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AFCEA Quantico-Potomac, AT&T Chief Security Officer
March 24, 2016 @ 11:00 am - 1:00 pm
On Thursday, Mar 24, 2016, AFCEA Quantico-Potomac will host a luncheon at The Clubs at Quantico. The Guest Speaker will be Dr. Ed Amoroso. Dr. Edward G. Amoroso serves as Senior Vice President and Chief Security Officer at AT&T, where he is responsible for real-time protection of AT&T’s vast enterprise, network, and computing infrastructure, including its mobile and video services.
Ed’s team is focused on creating innovative means for reducing the risk of Advanced Persistent Threats (APT), Distributed Denial of Service (DDOS), mobile malware, and cloud infrastructure attacks targeting AT&T and its customers. Ed’s team works in the areas of Software Defined Network (SDN) security, advanced threat analytics, virtualization of cloud resident security protections, enterprise security policy and architecture, and advanced detection of malware.
During his thirty year career with AT&T, beginning at Bell Labs, Ed has focused exclusively oncyber security, working on projects ranging from Unix operating system security to critical infrastructure protection design. Ed is the author of dozens of technical papers and reports, as well as five published books on the topic of cyber security. For the past twenty-six years, he has alsoserved as adjunct professor of computer science at the Stevens Institute of Technology, where he has introduced roughly 2,700 graduate students to the topic of computer security.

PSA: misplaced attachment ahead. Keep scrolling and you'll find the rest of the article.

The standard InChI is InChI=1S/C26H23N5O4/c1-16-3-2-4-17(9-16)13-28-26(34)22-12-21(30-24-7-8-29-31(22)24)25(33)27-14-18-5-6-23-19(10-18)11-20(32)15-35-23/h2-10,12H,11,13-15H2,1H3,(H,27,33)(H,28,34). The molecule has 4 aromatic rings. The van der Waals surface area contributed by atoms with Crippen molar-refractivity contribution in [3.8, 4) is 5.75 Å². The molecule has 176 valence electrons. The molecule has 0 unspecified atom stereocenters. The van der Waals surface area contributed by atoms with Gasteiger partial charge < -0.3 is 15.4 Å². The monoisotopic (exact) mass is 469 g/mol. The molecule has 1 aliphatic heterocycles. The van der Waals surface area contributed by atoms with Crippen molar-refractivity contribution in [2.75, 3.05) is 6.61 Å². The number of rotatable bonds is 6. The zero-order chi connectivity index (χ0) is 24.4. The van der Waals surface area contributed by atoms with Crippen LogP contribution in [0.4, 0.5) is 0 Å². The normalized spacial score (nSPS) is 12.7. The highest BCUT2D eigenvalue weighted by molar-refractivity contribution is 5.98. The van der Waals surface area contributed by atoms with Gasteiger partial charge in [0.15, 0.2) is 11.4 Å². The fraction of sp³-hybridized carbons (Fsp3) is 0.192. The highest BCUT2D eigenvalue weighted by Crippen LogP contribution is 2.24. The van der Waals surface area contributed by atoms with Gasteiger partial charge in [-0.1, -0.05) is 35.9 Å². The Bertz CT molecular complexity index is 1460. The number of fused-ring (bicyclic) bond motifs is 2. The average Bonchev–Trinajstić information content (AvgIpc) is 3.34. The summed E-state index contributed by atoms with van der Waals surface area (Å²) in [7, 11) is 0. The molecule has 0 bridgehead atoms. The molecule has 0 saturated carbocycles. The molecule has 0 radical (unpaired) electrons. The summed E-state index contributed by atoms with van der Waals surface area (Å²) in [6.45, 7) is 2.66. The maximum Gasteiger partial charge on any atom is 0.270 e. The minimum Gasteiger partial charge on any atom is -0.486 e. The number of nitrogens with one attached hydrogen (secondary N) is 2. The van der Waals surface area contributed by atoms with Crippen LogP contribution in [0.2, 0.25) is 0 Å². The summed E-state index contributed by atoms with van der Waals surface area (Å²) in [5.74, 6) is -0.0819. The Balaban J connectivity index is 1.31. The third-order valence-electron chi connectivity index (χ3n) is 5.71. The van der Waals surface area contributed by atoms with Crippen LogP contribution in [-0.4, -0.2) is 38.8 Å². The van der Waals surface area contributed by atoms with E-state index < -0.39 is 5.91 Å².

Ed holds the BS degree in physics from Dickinson College, and the M.S. and Ph.D. degrees in computer science from the Stevens Institute of Technology. Ed is also a graduate of the Columbia Business School. In 2000, Ed was awarded the AT&T Labs Technology Medal and was elected an AT&T Fellow in 2009. Ed’s work has been featured in major news media such as the Wall Street Journal, the New York Times, and CNN. Ed recently completed – with his son Matthew, an undergraduate computer science major at Lehigh University – a high school textbook on computer science entitled “From Gates to Apps” (Silicon Press, 2013).
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